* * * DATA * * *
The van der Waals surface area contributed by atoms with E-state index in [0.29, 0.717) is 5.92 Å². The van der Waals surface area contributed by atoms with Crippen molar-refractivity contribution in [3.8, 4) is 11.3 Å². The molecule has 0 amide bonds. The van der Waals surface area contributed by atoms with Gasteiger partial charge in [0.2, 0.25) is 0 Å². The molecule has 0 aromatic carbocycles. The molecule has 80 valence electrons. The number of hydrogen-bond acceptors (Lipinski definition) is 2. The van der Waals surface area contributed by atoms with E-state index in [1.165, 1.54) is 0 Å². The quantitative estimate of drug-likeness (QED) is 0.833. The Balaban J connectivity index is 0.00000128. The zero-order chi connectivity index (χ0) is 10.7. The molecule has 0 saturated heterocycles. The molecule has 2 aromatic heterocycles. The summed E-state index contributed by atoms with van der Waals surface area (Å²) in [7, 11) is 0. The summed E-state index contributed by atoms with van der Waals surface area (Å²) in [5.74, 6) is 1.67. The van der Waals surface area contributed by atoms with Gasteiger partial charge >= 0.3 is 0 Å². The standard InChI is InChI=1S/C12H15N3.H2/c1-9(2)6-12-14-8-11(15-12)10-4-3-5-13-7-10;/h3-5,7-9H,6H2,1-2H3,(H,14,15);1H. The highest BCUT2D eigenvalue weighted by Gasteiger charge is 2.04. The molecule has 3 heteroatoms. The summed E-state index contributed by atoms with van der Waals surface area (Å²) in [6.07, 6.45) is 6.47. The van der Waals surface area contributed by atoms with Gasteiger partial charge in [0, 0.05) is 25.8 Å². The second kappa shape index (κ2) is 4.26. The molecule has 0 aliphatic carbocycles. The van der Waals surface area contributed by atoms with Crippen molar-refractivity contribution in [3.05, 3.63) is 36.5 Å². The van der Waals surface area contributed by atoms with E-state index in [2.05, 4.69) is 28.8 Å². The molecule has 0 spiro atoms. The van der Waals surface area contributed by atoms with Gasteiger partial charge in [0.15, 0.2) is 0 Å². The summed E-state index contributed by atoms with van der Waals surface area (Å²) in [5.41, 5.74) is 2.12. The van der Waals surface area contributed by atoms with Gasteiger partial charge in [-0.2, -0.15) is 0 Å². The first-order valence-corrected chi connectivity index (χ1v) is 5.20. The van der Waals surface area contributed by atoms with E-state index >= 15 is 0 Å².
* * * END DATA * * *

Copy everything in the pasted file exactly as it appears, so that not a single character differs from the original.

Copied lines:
The van der Waals surface area contributed by atoms with E-state index in [0.29, 0.717) is 5.92 Å². The van der Waals surface area contributed by atoms with Crippen molar-refractivity contribution in [3.8, 4) is 11.3 Å². The molecule has 0 amide bonds. The van der Waals surface area contributed by atoms with Gasteiger partial charge in [0.2, 0.25) is 0 Å². The molecule has 0 aromatic carbocycles. The molecule has 80 valence electrons. The number of hydrogen-bond acceptors (Lipinski definition) is 2. The van der Waals surface area contributed by atoms with E-state index in [1.165, 1.54) is 0 Å². The quantitative estimate of drug-likeness (QED) is 0.833. The Balaban J connectivity index is 0.00000128. The zero-order chi connectivity index (χ0) is 10.7. The molecule has 0 saturated heterocycles. The molecule has 2 aromatic heterocycles. The summed E-state index contributed by atoms with van der Waals surface area (Å²) in [7, 11) is 0. The summed E-state index contributed by atoms with van der Waals surface area (Å²) in [5.74, 6) is 1.67. The van der Waals surface area contributed by atoms with Gasteiger partial charge >= 0.3 is 0 Å². The standard InChI is InChI=1S/C12H15N3.H2/c1-9(2)6-12-14-8-11(15-12)10-4-3-5-13-7-10;/h3-5,7-9H,6H2,1-2H3,(H,14,15);1H. The highest BCUT2D eigenvalue weighted by Gasteiger charge is 2.04. The molecule has 3 heteroatoms. The summed E-state index contributed by atoms with van der Waals surface area (Å²) in [6.07, 6.45) is 6.47. The van der Waals surface area contributed by atoms with Gasteiger partial charge in [0, 0.05) is 25.8 Å². The second kappa shape index (κ2) is 4.26. The molecule has 0 aliphatic carbocycles. The van der Waals surface area contributed by atoms with Crippen molar-refractivity contribution in [3.05, 3.63) is 36.5 Å². The van der Waals surface area contributed by atoms with E-state index in [2.05, 4.69) is 28.8 Å². The molecule has 0 spiro atoms. The van der Waals surface area contributed by atoms with Gasteiger partial charge in [0.15, 0.2) is 0 Å². The summed E-state index contributed by atoms with van der Waals surface area (Å²) in [5.41, 5.74) is 2.12. The van der Waals surface area contributed by atoms with Gasteiger partial charge in [-0.2, -0.15) is 0 Å². The first-order valence-corrected chi connectivity index (χ1v) is 5.20. The van der Waals surface area contributed by atoms with E-state index >= 15 is 0 Å².